Polls have opened on a drizzly election day in Winnipeg, where last-minute arrangements were made over the past week to ensure everyone eligible to cast a ballot has the chance to do so.
Elections Canada has set up a special polling station inside the University of Winnipeg’s Convocation Hall to accommodate people temporarily living in the city after a snowstorm 10 days ago knocked out power to a number of remote First Nations communities.
“A lot of people are frustrated,” said Yolanda Thompson, a volunteer helping the evacuees. “I’m not even sure if they brought their IDs, so we’re going to try to do the best to help them out.”
A total of 13 polls will be set up in the hall for the evacuees. Like everyone else in the province, they can cast their ballots starting at 8:30 a.m. until polls close at 8:30 p.m.
“We also have polling stations in the  ridings for people who didn’t evacuate,” said Elections Canada spokesperson Marie-France Kenny, who helped oversee the setup Monday morning at the university.
Special arrangements have been made for more people than the evacuees, she said.
Hydro and telecom workers dispersed around the province, trying to restore the connections to those communities — and many other hard-hit communities, such as Ashern, Arborg, Portage la Prairie and Dauphin — are being allowed to vote by special ballot.
That includes workers from Manitoba and those who have come to the province from Saskatchewan and Ontario to help.
Our line workers voting today at Southport near Portage la Prairie before they continue storm restoration efforts. <br><br>Are you voting, too? <a href=”https://twitter.com/hashtag/mbstorm?src=hash&ref_src=twsrc%5Etfw”>#mbstorm</a> <a href=”https://twitter.com/hashtag/elxn43?src=hash&ref_src=twsrc%5Etfw”>#elxn43</a> <a href=”https://twitter.com/hashtag/canadavotes2019?src=hash&ref_src=twsrc%5Etfw”>#canadavotes2019</a> <a href=”https://twitter.com/hashtag/CanadaElection2019?src=hash&ref_src=twsrc%5Etfw”>#CanadaElection2019</a> <a href=”https://t.co/PxwpnQEEua”>pic.twitter.com/PxwpnQEEua</a>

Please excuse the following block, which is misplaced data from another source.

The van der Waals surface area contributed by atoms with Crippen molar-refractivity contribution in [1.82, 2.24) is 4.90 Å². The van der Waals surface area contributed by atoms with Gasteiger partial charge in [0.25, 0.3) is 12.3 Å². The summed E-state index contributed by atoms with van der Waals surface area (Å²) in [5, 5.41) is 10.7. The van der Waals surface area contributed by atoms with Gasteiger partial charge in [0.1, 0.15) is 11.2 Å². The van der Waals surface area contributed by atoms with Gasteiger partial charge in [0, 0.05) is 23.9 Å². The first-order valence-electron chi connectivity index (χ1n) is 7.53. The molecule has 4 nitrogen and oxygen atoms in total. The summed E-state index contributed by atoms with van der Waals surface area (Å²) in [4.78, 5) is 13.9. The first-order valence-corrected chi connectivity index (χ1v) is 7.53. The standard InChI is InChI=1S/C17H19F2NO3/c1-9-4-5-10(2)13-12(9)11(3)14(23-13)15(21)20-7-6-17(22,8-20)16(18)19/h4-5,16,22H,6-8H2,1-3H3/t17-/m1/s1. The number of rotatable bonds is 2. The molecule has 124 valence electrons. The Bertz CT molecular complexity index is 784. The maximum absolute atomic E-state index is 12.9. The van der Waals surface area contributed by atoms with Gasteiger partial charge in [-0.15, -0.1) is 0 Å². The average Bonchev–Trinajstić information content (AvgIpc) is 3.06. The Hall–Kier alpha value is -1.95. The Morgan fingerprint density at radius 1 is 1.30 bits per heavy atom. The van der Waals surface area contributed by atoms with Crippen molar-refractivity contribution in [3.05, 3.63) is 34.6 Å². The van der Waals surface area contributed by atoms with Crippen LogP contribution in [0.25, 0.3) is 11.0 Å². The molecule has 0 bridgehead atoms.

Kenny said under the Canada Elections Act, the chief electoral officer has the power and discretion to adapt voting procedures in exceptional situations, including a state of emergency, to ensure voting is accessible.
“It was an adaptation made by the CEO to make sure that we can let hydro workers who are in areas not in their riding to vote,” she said on the weekend.
Even with all of the extra efforts being made to make sure people can vote, there still could be a few hiccups.
Some polling stations in the province could experience reduced hours of operation due to power outages related to ongoing storm-related work, Elections Canada has cautioned.
Voters are being advised to check the Elections Canada website for updates.